They were all victims of a collective delusion, in spite of their intellectual credentials. For many, the delusion lasted twenty or thirty years. This personal experience induces me to assign limited value to the consensus of those who are in the know. Incidentally, I flatter myself that thanks to this same experience, I have developed a good nose for hoity-toity totalitarianism. I smell a rat here.
But those of you who are old enough can dispense with my personal views. We remember well how the US went to war and invaded Iraq in 2003 under the guise of removing Saddam Hussein’s weapons of mass destruction. An even broader consensus than the one about the present report supported the view that such objects existed within Iraq. The consensus then included not only the main American intelligence agencies* but the intelligence services of several major powers.** It even included the French service although the French government was resolutely opposed to the invasion. Well, it turned out, after a dedicated thorough search that there were no weapons of mass destruction to speak of in Iraq, consensus be damned!
Annex B of the report explicates the measurement devices behind the judgment of degree of certainty expressed on diverse questions. It’s a potentially useful tool. In principle, any smart newspaper intern could go through the whole report and scores its various assertions for credibility as reported. This might lead to an overall assessment of credibility for the whole report. I think no one will bother. The major newspapers don’t care or don’t want to. The TV channels are not much better. (Fox Business, might be an exception.) Nevertheless, I credit the report authors for including this technical annex. Incidentally, Annex A spends six pages and even a graph exposing the anti-American contents of RT television channel, which no one watches. That kind of futility does not inspire confidence in the whole endeavor. It creates the impression that the authors are straining to satisfy outgoing President Obama’s wishes.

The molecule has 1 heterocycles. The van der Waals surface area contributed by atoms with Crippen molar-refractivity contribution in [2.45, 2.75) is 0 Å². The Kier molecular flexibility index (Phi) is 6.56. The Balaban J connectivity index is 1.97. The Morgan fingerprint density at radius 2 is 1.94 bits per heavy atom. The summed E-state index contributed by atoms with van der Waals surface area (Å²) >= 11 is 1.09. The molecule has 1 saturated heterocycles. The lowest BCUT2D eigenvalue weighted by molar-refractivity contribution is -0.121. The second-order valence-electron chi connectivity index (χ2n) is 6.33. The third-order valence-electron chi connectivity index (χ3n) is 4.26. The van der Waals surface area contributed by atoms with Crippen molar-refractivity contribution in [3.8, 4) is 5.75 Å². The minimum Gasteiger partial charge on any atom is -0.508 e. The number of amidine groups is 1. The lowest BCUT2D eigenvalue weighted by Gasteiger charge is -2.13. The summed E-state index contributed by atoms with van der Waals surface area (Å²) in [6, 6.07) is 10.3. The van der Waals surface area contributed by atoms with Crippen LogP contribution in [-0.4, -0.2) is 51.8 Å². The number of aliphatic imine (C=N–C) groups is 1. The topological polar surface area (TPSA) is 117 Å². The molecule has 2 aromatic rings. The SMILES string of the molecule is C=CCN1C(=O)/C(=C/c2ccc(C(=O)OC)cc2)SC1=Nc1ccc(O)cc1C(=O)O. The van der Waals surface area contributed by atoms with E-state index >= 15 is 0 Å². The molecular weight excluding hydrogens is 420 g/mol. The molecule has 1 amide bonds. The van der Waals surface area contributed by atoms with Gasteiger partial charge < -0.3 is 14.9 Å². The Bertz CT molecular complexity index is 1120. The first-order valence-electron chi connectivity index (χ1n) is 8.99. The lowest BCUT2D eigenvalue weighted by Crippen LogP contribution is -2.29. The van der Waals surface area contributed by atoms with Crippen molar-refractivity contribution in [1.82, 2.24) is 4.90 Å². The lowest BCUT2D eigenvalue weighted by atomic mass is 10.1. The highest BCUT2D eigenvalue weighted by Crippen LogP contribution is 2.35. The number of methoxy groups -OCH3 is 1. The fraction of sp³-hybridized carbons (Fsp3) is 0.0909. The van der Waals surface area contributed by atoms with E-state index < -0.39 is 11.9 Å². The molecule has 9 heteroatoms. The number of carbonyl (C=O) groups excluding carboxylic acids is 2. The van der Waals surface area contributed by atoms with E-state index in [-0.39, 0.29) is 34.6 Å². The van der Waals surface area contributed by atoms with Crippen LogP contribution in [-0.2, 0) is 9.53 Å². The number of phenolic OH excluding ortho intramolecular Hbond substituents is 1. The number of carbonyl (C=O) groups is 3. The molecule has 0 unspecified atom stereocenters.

And then, finally, ignoring all my grounds for skepticism, we are left with the question of how Russia – Russia – would ever have so much traction. How would a second-rate country be able to disturb so deeply an American political process that has survived for nearly 250 years through war, civil war, economic crises, etc. ? It’s worth remembering in this context that Russia’s population is less than half the American. That it was in steep demographic decline from 1990 until last year. That it has a fragile national economy dependent on the export of oil and gas, an economy the size of California’s, or Italy’s. That Russia’s GDP per person is less than half the American. And – by the way – why wouldn’t the Russian oligarchs worry that anything they do to us, we could do to them, and much worse?
I think we have better things to do than obsess about Russian hacking. Concern about Russian military adventurism – unchecked for 8 years of Obama administration – would make more sense.
* The CIA retracted a little but that was several days after the invasion had been launched.
** Donald Rumsfeld asserts this for Britain, Australia, Spain, Italy, Poland, Russia, China, France, and Germany. (“Known and Unknown: a Memoir,” p.434.)